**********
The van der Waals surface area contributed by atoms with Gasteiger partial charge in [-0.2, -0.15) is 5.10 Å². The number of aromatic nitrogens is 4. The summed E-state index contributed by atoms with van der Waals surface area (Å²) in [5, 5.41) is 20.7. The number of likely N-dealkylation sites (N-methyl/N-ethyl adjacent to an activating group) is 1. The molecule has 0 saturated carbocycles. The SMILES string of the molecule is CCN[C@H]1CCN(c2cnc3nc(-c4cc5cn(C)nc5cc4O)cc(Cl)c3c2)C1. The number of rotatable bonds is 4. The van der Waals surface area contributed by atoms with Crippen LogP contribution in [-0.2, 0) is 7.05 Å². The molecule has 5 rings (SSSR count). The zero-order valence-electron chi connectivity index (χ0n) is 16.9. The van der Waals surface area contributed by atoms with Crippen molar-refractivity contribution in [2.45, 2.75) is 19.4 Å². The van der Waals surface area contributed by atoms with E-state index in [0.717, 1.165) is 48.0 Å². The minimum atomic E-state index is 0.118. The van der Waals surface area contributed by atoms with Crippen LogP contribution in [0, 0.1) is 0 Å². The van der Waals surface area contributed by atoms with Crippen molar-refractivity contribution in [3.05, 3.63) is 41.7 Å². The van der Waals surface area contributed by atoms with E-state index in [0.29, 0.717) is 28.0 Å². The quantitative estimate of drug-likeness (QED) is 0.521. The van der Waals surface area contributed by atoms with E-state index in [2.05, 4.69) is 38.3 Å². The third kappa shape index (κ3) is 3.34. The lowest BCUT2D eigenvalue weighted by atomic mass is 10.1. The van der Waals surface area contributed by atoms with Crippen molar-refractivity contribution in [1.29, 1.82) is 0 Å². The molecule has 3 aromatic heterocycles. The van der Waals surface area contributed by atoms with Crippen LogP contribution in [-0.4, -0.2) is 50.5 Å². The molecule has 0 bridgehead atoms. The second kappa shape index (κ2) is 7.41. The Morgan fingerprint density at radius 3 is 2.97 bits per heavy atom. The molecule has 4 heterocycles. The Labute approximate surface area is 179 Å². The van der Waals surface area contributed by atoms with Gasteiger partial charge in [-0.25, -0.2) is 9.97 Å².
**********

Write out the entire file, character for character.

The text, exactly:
The van der Waals surface area contributed by atoms with Gasteiger partial charge in [-0.2, -0.15) is 5.10 Å². The number of aromatic nitrogens is 4. The summed E-state index contributed by atoms with van der Waals surface area (Å²) in [5, 5.41) is 20.7. The number of likely N-dealkylation sites (N-methyl/N-ethyl adjacent to an activating group) is 1. The molecule has 0 saturated carbocycles. The SMILES string of the molecule is CCN[C@H]1CCN(c2cnc3nc(-c4cc5cn(C)nc5cc4O)cc(Cl)c3c2)C1. The number of rotatable bonds is 4. The van der Waals surface area contributed by atoms with Crippen LogP contribution in [-0.2, 0) is 7.05 Å². The molecule has 5 rings (SSSR count). The zero-order valence-electron chi connectivity index (χ0n) is 16.9. The van der Waals surface area contributed by atoms with Crippen molar-refractivity contribution in [2.45, 2.75) is 19.4 Å². The van der Waals surface area contributed by atoms with E-state index in [0.717, 1.165) is 48.0 Å². The minimum atomic E-state index is 0.118. The van der Waals surface area contributed by atoms with Crippen LogP contribution in [0, 0.1) is 0 Å². The van der Waals surface area contributed by atoms with Crippen molar-refractivity contribution in [3.05, 3.63) is 41.7 Å². The van der Waals surface area contributed by atoms with E-state index in [0.29, 0.717) is 28.0 Å². The quantitative estimate of drug-likeness (QED) is 0.521. The van der Waals surface area contributed by atoms with E-state index in [2.05, 4.69) is 38.3 Å². The third kappa shape index (κ3) is 3.34. The lowest BCUT2D eigenvalue weighted by atomic mass is 10.1. The van der Waals surface area contributed by atoms with Crippen molar-refractivity contribution in [1.29, 1.82) is 0 Å². The molecule has 3 aromatic heterocycles. The van der Waals surface area contributed by atoms with Crippen LogP contribution in [-0.4, -0.2) is 50.5 Å². The molecule has 0 bridgehead atoms. The second kappa shape index (κ2) is 7.41. The Morgan fingerprint density at radius 3 is 2.97 bits per heavy atom. The molecule has 4 heterocycles. The Labute approximate surface area is 179 Å². The van der Waals surface area contributed by atoms with Gasteiger partial charge in [-0.25, -0.2) is 9.97 Å².